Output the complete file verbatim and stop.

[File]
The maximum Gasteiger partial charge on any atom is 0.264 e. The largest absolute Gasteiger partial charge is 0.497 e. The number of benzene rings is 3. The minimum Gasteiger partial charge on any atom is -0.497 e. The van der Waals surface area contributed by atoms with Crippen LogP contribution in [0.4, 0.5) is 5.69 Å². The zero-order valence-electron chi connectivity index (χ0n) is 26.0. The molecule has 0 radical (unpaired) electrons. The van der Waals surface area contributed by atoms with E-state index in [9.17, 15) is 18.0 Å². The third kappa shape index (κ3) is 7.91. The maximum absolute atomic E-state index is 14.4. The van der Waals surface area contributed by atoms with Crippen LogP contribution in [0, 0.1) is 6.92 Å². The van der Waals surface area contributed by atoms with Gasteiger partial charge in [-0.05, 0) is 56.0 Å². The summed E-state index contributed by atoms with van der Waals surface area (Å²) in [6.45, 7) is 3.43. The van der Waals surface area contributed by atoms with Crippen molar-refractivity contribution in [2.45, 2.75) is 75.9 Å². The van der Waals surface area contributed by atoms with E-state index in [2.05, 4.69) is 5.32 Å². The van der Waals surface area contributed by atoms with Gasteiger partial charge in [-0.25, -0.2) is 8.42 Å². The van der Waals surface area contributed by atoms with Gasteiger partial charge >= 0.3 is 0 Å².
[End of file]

The maximum Gasteiger partial charge on any atom is 0.264 e. The largest absolute Gasteiger partial charge is 0.497 e. The number of benzene rings is 3. The minimum Gasteiger partial charge on any atom is -0.497 e. The van der Waals surface area contributed by atoms with Crippen LogP contribution in [0.4, 0.5) is 5.69 Å². The zero-order valence-electron chi connectivity index (χ0n) is 26.0. The molecule has 0 radical (unpaired) electrons. The van der Waals surface area contributed by atoms with E-state index in [9.17, 15) is 18.0 Å². The third kappa shape index (κ3) is 7.91. The maximum absolute atomic E-state index is 14.4. The van der Waals surface area contributed by atoms with Crippen LogP contribution in [0, 0.1) is 6.92 Å². The van der Waals surface area contributed by atoms with Gasteiger partial charge in [-0.05, 0) is 56.0 Å². The summed E-state index contributed by atoms with van der Waals surface area (Å²) in [6.45, 7) is 3.43. The van der Waals surface area contributed by atoms with Crippen molar-refractivity contribution in [2.45, 2.75) is 75.9 Å². The van der Waals surface area contributed by atoms with E-state index in [2.05, 4.69) is 5.32 Å². The van der Waals surface area contributed by atoms with Gasteiger partial charge in [-0.25, -0.2) is 8.42 Å². The van der Waals surface area contributed by atoms with Gasteiger partial charge >= 0.3 is 0 Å².